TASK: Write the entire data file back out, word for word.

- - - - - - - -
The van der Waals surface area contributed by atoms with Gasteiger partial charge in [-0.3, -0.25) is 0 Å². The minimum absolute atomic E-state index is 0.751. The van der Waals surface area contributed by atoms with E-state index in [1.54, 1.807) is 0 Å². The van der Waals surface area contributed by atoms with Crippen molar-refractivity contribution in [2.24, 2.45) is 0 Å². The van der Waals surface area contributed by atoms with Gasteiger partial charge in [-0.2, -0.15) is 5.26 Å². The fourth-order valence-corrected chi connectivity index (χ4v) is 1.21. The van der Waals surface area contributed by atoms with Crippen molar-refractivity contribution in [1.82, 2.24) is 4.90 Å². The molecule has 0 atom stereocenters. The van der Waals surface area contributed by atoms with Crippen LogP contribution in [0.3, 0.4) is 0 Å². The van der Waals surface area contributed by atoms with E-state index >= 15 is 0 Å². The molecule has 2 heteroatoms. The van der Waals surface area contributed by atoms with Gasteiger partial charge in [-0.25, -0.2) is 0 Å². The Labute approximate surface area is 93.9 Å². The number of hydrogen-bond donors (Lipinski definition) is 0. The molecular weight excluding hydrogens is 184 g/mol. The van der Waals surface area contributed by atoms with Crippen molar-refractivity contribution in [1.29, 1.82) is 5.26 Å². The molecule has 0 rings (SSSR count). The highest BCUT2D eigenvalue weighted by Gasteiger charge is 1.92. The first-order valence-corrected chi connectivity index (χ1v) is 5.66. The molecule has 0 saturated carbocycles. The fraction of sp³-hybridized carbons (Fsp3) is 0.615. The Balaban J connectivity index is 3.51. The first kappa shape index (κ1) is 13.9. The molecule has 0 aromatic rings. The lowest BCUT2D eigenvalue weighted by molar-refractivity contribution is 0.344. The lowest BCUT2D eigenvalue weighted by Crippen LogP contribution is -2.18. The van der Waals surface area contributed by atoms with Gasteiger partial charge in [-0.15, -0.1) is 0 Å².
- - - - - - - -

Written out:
The van der Waals surface area contributed by atoms with Gasteiger partial charge in [-0.3, -0.25) is 0 Å². The minimum absolute atomic E-state index is 0.751. The van der Waals surface area contributed by atoms with E-state index in [1.54, 1.807) is 0 Å². The van der Waals surface area contributed by atoms with Crippen molar-refractivity contribution in [2.24, 2.45) is 0 Å². The van der Waals surface area contributed by atoms with Gasteiger partial charge in [-0.2, -0.15) is 5.26 Å². The fourth-order valence-corrected chi connectivity index (χ4v) is 1.21. The van der Waals surface area contributed by atoms with Crippen molar-refractivity contribution in [1.82, 2.24) is 4.90 Å². The molecule has 0 atom stereocenters. The van der Waals surface area contributed by atoms with Crippen LogP contribution in [0.3, 0.4) is 0 Å². The van der Waals surface area contributed by atoms with E-state index >= 15 is 0 Å². The molecule has 2 heteroatoms. The van der Waals surface area contributed by atoms with Gasteiger partial charge in [-0.25, -0.2) is 0 Å². The Labute approximate surface area is 93.9 Å². The number of hydrogen-bond donors (Lipinski definition) is 0. The molecular weight excluding hydrogens is 184 g/mol. The van der Waals surface area contributed by atoms with Crippen molar-refractivity contribution in [1.29, 1.82) is 5.26 Å². The molecule has 0 rings (SSSR count). The highest BCUT2D eigenvalue weighted by Gasteiger charge is 1.92. The first-order valence-corrected chi connectivity index (χ1v) is 5.66. The molecule has 0 saturated carbocycles. The fraction of sp³-hybridized carbons (Fsp3) is 0.615. The Balaban J connectivity index is 3.51. The first kappa shape index (κ1) is 13.9. The molecule has 0 aromatic rings. The lowest BCUT2D eigenvalue weighted by molar-refractivity contribution is 0.344. The lowest BCUT2D eigenvalue weighted by Crippen LogP contribution is -2.18. The van der Waals surface area contributed by atoms with Gasteiger partial charge in [-0.15, -0.1) is 0 Å².